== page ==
Kenyan Foods

Kenyan foods include many of the things you will be familiar with from home. In fact, much of the food of Kenya is exported to Europe and the United States. If you do any traveling outside of the cities, you will see evidence of commercial farming and ranching. In the highlands north of Nairobi, you will see vast fields of fruits, orchards, and vegetables being grown, some of these farms are operated by well-known international firms like Dole and Del Monte. Around Mount Kenya and north of Nakuru there are both coffee and tea plantations. This region is also home to many large ranches that raise lamb and beef for export. Your Kenya dining experiences will almost always include a predominance of delicious locally grown and produced foods.

The Kenyan cuisine you experience at most hotels and safari lodges will include many Continental dishes with which you are familiar. Many of these are served buffet style with numerous choices among hot and cold and meat and vegetarian dishes. The spread will be more or less lavish depending on the standard of accommodation you have chosen. Likewise, the Kenyan restaurants that cater to tourists will also have numerous dishes that include familiar items.

Kenyan foods rely heavily on the most nutritious and most filling vegetables and fruits, with meat whenever it is affordable. Chicken, beef, lamb, fish, and pork are the most popular meats, and “nyama choma” (Swahili for grilled meat or barbecue) is extremely popular with the local people. Virtually all safari lodges and many restaurants will have a nyama choma night at least once a week. If you want to experience the quintessential nyama choma, you can visit the famous Carnivore Restaurant in Nairobi. Located near Jomo Kenyatta Airport, this institution has been going strong since 1980 and is internationally famous. A variety of meats are cooked over large open barbecue pits on Maasai spears. Waiters keep coming to your table with the spears and slice off chucks of meat until you raise the little flag on your table in surrender. In addition to the customary meats, you will probably be offered ostrich meatballs and crocodile tail (the only edible part of the animal). Occasionally, zebra or a common antelope might be offered. The restaurant is huge, with both indoor and outdoor dining areas, and a salon that has become a popular discotheque and can seat as many as 20,000 people for special events.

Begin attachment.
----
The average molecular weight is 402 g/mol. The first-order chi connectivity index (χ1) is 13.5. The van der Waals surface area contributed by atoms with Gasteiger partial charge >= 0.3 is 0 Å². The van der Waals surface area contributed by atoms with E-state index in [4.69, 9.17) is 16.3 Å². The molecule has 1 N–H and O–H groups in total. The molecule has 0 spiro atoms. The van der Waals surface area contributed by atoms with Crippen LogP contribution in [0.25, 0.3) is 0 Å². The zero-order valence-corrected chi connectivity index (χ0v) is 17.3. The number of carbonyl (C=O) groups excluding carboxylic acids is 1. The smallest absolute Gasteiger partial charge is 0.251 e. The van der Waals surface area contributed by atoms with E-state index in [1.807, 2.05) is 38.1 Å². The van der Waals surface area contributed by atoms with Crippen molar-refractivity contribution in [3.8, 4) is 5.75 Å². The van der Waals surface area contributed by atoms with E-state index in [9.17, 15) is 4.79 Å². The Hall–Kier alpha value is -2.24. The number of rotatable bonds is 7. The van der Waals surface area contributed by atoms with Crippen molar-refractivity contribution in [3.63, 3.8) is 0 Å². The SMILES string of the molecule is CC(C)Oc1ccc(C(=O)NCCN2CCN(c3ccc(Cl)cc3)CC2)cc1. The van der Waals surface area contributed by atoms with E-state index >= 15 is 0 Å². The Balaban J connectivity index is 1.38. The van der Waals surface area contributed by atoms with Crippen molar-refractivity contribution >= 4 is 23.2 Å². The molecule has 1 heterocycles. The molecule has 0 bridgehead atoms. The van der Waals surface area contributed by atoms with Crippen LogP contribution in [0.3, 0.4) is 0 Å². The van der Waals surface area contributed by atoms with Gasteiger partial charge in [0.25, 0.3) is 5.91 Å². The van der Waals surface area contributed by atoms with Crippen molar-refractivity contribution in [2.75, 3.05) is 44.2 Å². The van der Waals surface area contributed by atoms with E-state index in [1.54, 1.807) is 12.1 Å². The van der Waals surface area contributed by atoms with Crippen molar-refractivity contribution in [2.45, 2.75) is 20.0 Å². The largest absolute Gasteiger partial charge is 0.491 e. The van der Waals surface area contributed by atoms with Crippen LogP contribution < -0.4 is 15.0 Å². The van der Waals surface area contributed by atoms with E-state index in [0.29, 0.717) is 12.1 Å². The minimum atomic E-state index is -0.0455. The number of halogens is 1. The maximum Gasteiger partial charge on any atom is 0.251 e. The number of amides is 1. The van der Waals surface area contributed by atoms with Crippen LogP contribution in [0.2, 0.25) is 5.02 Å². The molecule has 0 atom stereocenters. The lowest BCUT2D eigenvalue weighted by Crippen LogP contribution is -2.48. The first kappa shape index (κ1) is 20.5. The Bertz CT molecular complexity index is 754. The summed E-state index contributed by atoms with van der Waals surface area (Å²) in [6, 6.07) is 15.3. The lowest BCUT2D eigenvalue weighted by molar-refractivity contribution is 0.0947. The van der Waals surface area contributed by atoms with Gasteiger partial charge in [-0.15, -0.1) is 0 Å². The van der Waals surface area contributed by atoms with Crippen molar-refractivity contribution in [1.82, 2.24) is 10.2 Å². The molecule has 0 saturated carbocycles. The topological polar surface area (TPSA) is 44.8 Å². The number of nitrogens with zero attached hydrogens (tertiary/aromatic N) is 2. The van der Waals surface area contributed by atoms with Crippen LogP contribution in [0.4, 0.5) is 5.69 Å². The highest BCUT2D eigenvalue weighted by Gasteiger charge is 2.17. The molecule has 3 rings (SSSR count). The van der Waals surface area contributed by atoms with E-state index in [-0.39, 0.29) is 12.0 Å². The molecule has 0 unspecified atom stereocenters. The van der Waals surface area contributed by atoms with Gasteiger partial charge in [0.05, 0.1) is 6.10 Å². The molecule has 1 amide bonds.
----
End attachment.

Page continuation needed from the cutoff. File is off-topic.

You will have an opportunity during your Kenya dining experience to sample many traditional dishes, and it is highly recommended that you try some. In addition to the beloved barbecued meats, “ugali” is a staple. This dish (also called posho, sembe, or sema) is a stiff, porridge-like mixture made from corn or maize flour. It is generally served as a side dish, and you roll off chunks to dip in sauces of stewed vegetables or meat. It can best be compared to stiff grits from the American South. The Kikuyu people make a similar, but much more nutritious, mixture from peas, corn, potatoes, and sometime lima beans called ”irio.” Fish is a staple throughout much of the country, with tilapia and Nile perch coming from Lake Victoria and fresh trout from the streams and rivers around Mount Kenya. In Nairobi and along the entire coast from Lamu and Malindi to Mombasa, Kenyan cuisine leans heavily on fresh seafood from the Indian Ocean. Lobster, prawns, calamari, and swordfish are common.